Award-worthy portrayals animate ‘Barber’s Tales’ | Inquirer Entertainment

Award-worthy portrayals animate ‘Barber’s Tales’

By: - Entertainment Editor
/ 11:15 AM August 16, 2014

DOMINGO (WITH BUENCAMINO, FOREGROUND). Smart enough to know that ululations of grief don’t necessarily result in textured characterization.

IN “Mga Kuwentong Barbero” (Barber’s Tales), Eugene Domingo’s boundless dramatic gifts continue to unravel as she delivers a master class in thespic restraint and subtlety in her prized portrayal of subservient housewife, Marilou Aguallo, who takes over the barbershop left by her verbally abusive husband, Jose (Daniel Fernando), when he suddenly dies in his sleep.

Set in 1975 as the horrors of a political despot’s military reign creepingly descend on a barrio, the latest film of Jun Lana (“Bwakaw”) will leave you with a heavy but hopeful heart. But, the movie is more than just about a woman who rises above the stultifying limitations of her gender set by a misogynistic culture.


It also movingly examines political corruption without “preachifying,” and raises pertinent questions about the role of women in society—even when some of its contrived crowd scenes (the only  disingenuous element about the movie) threaten to dilute its narrative power.

What makes the gorgeously photographed film even more viewable are the strained and fractured relationships of its well-limned characters: Marilou is torn between her newfound friendship with battered mayor’s wife, Cecilia (Iza Calzado), and the greasily duplicitous politician, Mayor Alfredo Bartolome (the pitch-perfect Noni Buencamino), she serves.


Her bosom buddies have their own crosses to bear: The perpetually pregnant Susan (Gladys Reyes) complains about her husband’s voracious appetite for sex, while Tessie (Shamaine Buencamino) is worried about the suspicious activities of her “adoptive” nephew (and Marilou’s godson), Edmond (Nicco Manalo)—a student who has gone underground, and is on the run from military operatives! Her other avid client, Fr. Arturo (Eddie Garcia), has just been accused of supporting the communist movement.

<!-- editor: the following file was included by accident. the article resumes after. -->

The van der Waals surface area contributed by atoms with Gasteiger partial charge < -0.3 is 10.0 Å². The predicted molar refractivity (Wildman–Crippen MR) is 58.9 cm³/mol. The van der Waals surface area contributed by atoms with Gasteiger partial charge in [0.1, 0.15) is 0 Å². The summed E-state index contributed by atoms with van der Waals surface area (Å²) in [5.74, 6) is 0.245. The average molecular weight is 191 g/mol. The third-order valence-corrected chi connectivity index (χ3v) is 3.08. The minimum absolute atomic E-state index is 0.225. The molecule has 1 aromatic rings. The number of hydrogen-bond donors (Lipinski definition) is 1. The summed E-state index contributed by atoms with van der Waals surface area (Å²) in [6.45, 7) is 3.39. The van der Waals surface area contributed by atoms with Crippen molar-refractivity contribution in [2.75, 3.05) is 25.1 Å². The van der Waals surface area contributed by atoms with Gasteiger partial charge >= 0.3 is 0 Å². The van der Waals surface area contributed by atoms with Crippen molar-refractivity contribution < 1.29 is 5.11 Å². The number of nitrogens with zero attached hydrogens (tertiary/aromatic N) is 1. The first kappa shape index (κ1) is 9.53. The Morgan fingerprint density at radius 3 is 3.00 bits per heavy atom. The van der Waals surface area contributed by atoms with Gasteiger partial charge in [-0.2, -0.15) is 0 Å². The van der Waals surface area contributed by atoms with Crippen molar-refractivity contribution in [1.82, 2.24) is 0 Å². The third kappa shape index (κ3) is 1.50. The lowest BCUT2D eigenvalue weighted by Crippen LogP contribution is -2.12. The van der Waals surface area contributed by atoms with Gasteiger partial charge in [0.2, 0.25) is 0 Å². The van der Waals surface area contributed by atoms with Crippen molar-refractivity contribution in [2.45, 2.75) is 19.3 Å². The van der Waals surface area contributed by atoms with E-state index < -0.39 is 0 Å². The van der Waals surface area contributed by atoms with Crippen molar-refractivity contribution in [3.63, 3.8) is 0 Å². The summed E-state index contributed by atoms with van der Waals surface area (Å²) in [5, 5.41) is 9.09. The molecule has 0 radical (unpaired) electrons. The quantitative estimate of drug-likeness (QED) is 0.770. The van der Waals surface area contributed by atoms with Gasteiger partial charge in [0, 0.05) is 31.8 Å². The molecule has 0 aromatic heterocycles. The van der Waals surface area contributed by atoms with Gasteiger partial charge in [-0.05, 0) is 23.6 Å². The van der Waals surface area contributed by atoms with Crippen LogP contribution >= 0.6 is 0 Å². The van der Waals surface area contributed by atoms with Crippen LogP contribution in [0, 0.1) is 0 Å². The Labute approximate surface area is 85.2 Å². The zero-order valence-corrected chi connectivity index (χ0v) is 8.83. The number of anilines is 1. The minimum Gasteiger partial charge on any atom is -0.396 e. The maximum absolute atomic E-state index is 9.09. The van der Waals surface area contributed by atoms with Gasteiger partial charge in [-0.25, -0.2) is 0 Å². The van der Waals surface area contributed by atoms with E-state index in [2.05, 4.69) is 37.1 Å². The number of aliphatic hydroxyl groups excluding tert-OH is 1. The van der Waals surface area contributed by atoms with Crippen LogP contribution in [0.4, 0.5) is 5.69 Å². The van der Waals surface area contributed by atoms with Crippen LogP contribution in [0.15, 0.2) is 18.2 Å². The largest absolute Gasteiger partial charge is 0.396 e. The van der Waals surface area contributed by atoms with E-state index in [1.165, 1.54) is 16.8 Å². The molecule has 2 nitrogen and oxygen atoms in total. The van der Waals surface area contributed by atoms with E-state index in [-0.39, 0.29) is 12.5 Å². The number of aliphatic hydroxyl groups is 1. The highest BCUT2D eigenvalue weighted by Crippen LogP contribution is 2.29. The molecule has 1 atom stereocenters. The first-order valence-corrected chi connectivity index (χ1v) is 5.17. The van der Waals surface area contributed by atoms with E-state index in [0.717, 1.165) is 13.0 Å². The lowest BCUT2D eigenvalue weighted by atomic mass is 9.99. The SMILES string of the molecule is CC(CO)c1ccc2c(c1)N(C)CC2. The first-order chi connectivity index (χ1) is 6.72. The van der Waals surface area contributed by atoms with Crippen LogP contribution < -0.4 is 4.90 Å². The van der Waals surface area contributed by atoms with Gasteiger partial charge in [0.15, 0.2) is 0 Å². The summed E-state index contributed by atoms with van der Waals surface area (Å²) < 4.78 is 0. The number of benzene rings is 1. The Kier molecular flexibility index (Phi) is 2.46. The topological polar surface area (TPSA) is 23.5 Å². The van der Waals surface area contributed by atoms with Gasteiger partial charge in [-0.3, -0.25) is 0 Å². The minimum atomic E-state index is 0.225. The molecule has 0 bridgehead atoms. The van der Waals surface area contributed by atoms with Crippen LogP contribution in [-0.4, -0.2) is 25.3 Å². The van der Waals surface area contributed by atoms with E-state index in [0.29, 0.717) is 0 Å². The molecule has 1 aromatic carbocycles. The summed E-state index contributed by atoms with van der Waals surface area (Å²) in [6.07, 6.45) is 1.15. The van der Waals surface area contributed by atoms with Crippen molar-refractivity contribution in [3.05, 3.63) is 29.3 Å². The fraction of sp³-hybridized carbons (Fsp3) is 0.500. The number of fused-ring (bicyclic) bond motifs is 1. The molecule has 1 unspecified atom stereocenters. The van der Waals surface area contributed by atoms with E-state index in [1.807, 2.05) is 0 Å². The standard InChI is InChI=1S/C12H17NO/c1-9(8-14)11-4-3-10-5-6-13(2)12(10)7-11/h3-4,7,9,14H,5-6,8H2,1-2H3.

Harrowing violence

That’s a lot of intersecting tales to string together—but, Lana cogently brings them together as a cohesive piece, one insightful section after another. He turns the story’s doom and gloom scenario into tension-filled sequences that bristle with earnest emotions and stirring scenes of thrilling action and harrowing violence—especially when military men pay Marilou’s barbershop a visit while the wounded Edmond is hiding inside her adjoining hut!

The film benefits from Lana’s resilient skill at piecing together the deceptively complex patterns of his ornate tales, boosted further by an outstanding cast—most notably, Calzado, Reyes, the Buencamino couple and Sue Prado (as a manipulative hooker)—that vigorously  keeps up with the production’s thematic and dramatic ambitions. (Also, watch out for Nora Aunor’s stellar cameo appearance—as a tough-talking guerrilla leader.)

Domingo is a thespic knockout from beginning to end—you won’t miss the knowing twinkle in her eyes we often see in her crowd-pleasing “dramedic” potboilers, even in the production’s random moments of angst-leavening humor.

Her character’s situations may be dire, but she manages to keep her scenes from becoming overwhelmingly treacly. Eugene is smart enough to know that gut-wrenching ululations of grief don’t necessarily result in a textured characterization.

Without a doubt, hers is one of the year’s finest performances. If you complain about getting inundated with unsatisfying films at the cineplexes and mainstream rom-coms that dumb down their audience, watching this movie will change that. Go.

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